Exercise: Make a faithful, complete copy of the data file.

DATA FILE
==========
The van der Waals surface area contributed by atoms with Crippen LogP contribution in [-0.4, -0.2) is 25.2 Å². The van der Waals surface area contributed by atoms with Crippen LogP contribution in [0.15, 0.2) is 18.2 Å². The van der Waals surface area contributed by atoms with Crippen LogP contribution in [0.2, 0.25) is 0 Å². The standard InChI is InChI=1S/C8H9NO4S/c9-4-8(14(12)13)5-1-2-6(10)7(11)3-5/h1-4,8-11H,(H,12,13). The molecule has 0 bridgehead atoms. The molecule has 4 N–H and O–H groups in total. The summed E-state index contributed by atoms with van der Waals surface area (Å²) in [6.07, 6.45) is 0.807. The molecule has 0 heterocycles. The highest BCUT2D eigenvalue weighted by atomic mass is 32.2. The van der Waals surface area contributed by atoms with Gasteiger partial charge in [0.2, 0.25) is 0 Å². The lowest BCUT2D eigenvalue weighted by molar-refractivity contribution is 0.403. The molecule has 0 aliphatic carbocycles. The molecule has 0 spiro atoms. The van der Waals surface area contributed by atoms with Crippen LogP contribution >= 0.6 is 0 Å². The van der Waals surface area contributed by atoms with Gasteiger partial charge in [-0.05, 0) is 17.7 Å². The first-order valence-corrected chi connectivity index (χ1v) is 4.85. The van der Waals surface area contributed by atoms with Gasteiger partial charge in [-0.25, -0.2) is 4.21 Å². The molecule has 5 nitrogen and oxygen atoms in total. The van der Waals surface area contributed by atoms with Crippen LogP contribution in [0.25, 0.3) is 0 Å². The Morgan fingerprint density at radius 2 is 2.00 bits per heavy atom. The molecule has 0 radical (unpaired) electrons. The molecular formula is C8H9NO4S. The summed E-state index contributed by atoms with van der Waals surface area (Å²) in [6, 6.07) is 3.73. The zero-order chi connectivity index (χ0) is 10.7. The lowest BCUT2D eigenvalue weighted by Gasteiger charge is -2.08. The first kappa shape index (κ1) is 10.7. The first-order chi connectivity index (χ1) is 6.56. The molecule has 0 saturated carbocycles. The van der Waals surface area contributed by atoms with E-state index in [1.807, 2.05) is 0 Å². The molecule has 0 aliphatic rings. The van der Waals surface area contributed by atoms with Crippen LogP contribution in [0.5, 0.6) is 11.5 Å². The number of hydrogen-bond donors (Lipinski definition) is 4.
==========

The van der Waals surface area contributed by atoms with Crippen LogP contribution in [-0.4, -0.2) is 25.2 Å². The van der Waals surface area contributed by atoms with Crippen LogP contribution in [0.15, 0.2) is 18.2 Å². The van der Waals surface area contributed by atoms with Crippen LogP contribution in [0.2, 0.25) is 0 Å². The standard InChI is InChI=1S/C8H9NO4S/c9-4-8(14(12)13)5-1-2-6(10)7(11)3-5/h1-4,8-11H,(H,12,13). The molecule has 0 bridgehead atoms. The molecule has 4 N–H and O–H groups in total. The summed E-state index contributed by atoms with van der Waals surface area (Å²) in [6.07, 6.45) is 0.807. The molecule has 0 heterocycles. The highest BCUT2D eigenvalue weighted by atomic mass is 32.2. The van der Waals surface area contributed by atoms with Gasteiger partial charge in [0.2, 0.25) is 0 Å². The lowest BCUT2D eigenvalue weighted by molar-refractivity contribution is 0.403. The molecule has 0 aliphatic carbocycles. The molecule has 0 spiro atoms. The van der Waals surface area contributed by atoms with Crippen LogP contribution >= 0.6 is 0 Å². The van der Waals surface area contributed by atoms with Gasteiger partial charge in [-0.05, 0) is 17.7 Å². The first-order valence-corrected chi connectivity index (χ1v) is 4.85. The van der Waals surface area contributed by atoms with Gasteiger partial charge in [-0.25, -0.2) is 4.21 Å². The molecule has 5 nitrogen and oxygen atoms in total. The van der Waals surface area contributed by atoms with Crippen LogP contribution in [0.25, 0.3) is 0 Å². The Morgan fingerprint density at radius 2 is 2.00 bits per heavy atom. The molecule has 0 radical (unpaired) electrons. The molecular formula is C8H9NO4S. The summed E-state index contributed by atoms with van der Waals surface area (Å²) in [6, 6.07) is 3.73. The zero-order chi connectivity index (χ0) is 10.7. The lowest BCUT2D eigenvalue weighted by Gasteiger charge is -2.08. The first kappa shape index (κ1) is 10.7. The first-order chi connectivity index (χ1) is 6.56. The molecule has 0 saturated carbocycles. The van der Waals surface area contributed by atoms with E-state index in [1.807, 2.05) is 0 Å². The molecule has 0 aliphatic rings. The van der Waals surface area contributed by atoms with Crippen LogP contribution in [0.5, 0.6) is 11.5 Å². The number of hydrogen-bond donors (Lipinski definition) is 4.